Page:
The Minister for Financial Services and Regulation
21 October 1998 - 26 November 2001
Interview with Shane McLeod
26 March 2001
SUBJECT: ALP's Banking Policy
MARK COLVIN: Well who's gazumping whom on banking policy. The Bankers Association was planning a launch of new initiatives for low income and disabled customers later this week, but looked like being overtaken when Labor brought forward the launch of its banking policy.
Not to be outdone, the Bankers Association brought forward its launch to just a few hours later, promising among other things, that healthcare card holders will be able to get access to new fee-free safety net accounts.
Shane McLeod reports.
SHANE MCLEOD: It's lunch time in suburban Canberra, and it's no coincidence that Opposition Leader Kim Beazley has chosen the doorway of a soon to disappear bank branch to launch Labor's assault on bank fees and branch closures.
KIM BEAZLEY: The centre point of this policy are these things. Firstly, to restore banking services where they've been lost. Secondly, to provide for social security recipients a fee-free banking service. Thirdly, to provide for all Australians a no-frills product that is affordable for them. The banks made last year a profit of over nine billion dollars. The time has come for the ordinary Australian consumer to be properly served by such a profitable group.
SHANE MCLEOD: Labor's banking policy promotes the idea of a social charter. It's a voluntary agreement, but if the banks don't agree to it, Labor is threatening to force it upon them through legislation. The charter would require the banks to offer fee-free accounts for welfare recipients, better education and lending practices, and introduce a protocol for branch closures. Just two hours after the Labor launch in Canberra, down in Sydney, the Bankers Association was itself launching a new approach. Chief Executive David Bell.
DAVID BELL: So what the banks are saying today is that we're making a commitment as far as, as is commercially feasible, to make every endeavour to ensure that people have access to face-to-face services.
SHANE MCLEOD: The Bankers Association is selling the option of fee-free safety net accounts for healthcare card holders, and in conjunction with the Human Rights and Equal Opportunities Commission, a new action plan for older and disabled customers. David Bell says the new initiatives are a response to significant community concern.
DAVID BELL: There's definitely been a sea change in Australian banking. We've heard the community and today we're announcing an action plan which recognises our social obligations. Now, as part of our action plan, we have a comprehensive package of three initiatives, and the first of those is guaranteed minimum standards for safety net basic bank accounts which will benefit up to five million Australians.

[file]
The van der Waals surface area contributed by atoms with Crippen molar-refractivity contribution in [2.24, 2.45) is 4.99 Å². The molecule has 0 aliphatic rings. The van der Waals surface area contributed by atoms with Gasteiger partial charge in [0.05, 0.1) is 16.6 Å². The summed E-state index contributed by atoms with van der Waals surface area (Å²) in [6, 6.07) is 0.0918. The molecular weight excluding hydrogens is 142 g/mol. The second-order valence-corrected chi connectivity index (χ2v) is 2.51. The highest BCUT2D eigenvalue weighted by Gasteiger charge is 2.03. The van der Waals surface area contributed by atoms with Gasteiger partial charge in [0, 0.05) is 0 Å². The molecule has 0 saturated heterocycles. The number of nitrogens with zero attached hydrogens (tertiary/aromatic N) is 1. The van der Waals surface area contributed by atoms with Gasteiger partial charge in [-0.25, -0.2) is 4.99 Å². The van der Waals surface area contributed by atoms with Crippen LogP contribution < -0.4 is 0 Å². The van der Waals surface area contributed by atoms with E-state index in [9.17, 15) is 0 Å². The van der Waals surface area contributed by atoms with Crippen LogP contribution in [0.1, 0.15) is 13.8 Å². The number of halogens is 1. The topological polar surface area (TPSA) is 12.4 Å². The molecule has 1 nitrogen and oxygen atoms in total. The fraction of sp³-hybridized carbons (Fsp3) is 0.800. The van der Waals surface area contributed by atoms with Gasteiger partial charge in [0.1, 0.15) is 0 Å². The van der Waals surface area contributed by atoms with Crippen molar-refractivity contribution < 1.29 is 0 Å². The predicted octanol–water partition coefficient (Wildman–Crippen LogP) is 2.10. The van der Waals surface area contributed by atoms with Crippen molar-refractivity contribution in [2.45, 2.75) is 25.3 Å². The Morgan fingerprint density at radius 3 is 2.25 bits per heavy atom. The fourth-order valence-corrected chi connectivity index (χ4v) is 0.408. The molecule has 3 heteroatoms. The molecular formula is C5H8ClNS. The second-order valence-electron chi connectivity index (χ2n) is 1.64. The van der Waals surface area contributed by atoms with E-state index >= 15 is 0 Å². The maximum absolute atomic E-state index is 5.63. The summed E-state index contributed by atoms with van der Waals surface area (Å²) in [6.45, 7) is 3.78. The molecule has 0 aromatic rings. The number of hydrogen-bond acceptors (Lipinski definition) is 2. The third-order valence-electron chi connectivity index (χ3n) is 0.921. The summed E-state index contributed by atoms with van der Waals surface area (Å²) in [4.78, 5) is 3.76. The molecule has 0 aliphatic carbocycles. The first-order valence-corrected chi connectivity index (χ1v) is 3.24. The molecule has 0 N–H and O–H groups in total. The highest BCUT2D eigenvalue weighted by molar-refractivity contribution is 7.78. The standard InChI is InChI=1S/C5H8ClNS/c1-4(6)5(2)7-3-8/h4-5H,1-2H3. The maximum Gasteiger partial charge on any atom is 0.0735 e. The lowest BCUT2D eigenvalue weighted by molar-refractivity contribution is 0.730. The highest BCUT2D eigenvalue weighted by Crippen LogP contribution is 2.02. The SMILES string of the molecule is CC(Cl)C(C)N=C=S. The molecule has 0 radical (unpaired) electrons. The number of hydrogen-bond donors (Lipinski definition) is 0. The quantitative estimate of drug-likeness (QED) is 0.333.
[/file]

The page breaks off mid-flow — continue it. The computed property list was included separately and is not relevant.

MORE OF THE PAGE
SHANE MCLEOD: How much political pressure has there been on banks to deliver something along these lines.
DAVID BELL: Um, I don't think today's announcement comes from political pressure. We've been working on this for up to a year. Um, it comes from the fact that we recognise our social obligations, and ah, we've heard the community, and we want to do something about it.
SHANE MCLEOD: The Bankers Association moved its launch from Wednesday to today, in a bid to keep its initiatives in the public eye. The almost synchronised launches had the Financial Services Minister, Joe Hockey, keen to side with the banks, using Parliamentary Question Time to attack the Opposition's policy.
JOE HOCKEY: Mr Speaker, I looked at the Labor Party policy today, and it says, one, basic account for disadvantaged, two, branch closure protocol, three, special services for disabled customers, then four, a review of the banking code. Mr Speaker, I think the word for that is plagiarism, plagiarism.
SHANE MCLEOD: But the Opposition is in turn accusing the Government of trying to claim credit for the Bankers Association's new initiatives. Opposition Financial Services spokesman, Steven Conroy.
STEVEN CONROY: Look Labor as you know, has been campaigning on the social charter for nearly two years. And we've delivered a comprehensive plan to see restoration of services, basic bank accounts ... I mean, the ABA have delivered on a lot of the issues that Labor's been campaigning on, and we welcome that. We think this is a great first step, but it's not the last step.
John Howard and Joe Hockey talk that banks have social obligations, but they're not listening, they won't act. We've now laid down the gauntlet, and we're saying here's our plan, if the banks won't come to the party, we are prepared to legislate community server, service obligations into various banking acts and legislation.
SHANE MCLEOD: David Bell rejects any suggestion that the Bankers Association has been gazumped by Labor's policy launch.
DAVID BELL: No, I don't think it's a case of being gazumped. Um, given that the Labor Party was announcing their policy today, ah we thought it appropriate to also announce our action plan. And that's the difference between what the ALP has announced today, and what the banks are doing. Theirs is a policy, ours is an action plan.
MARK COLVIN: David Bell, Chief Executive of the Australian Bankers Association, with Shane McLeod.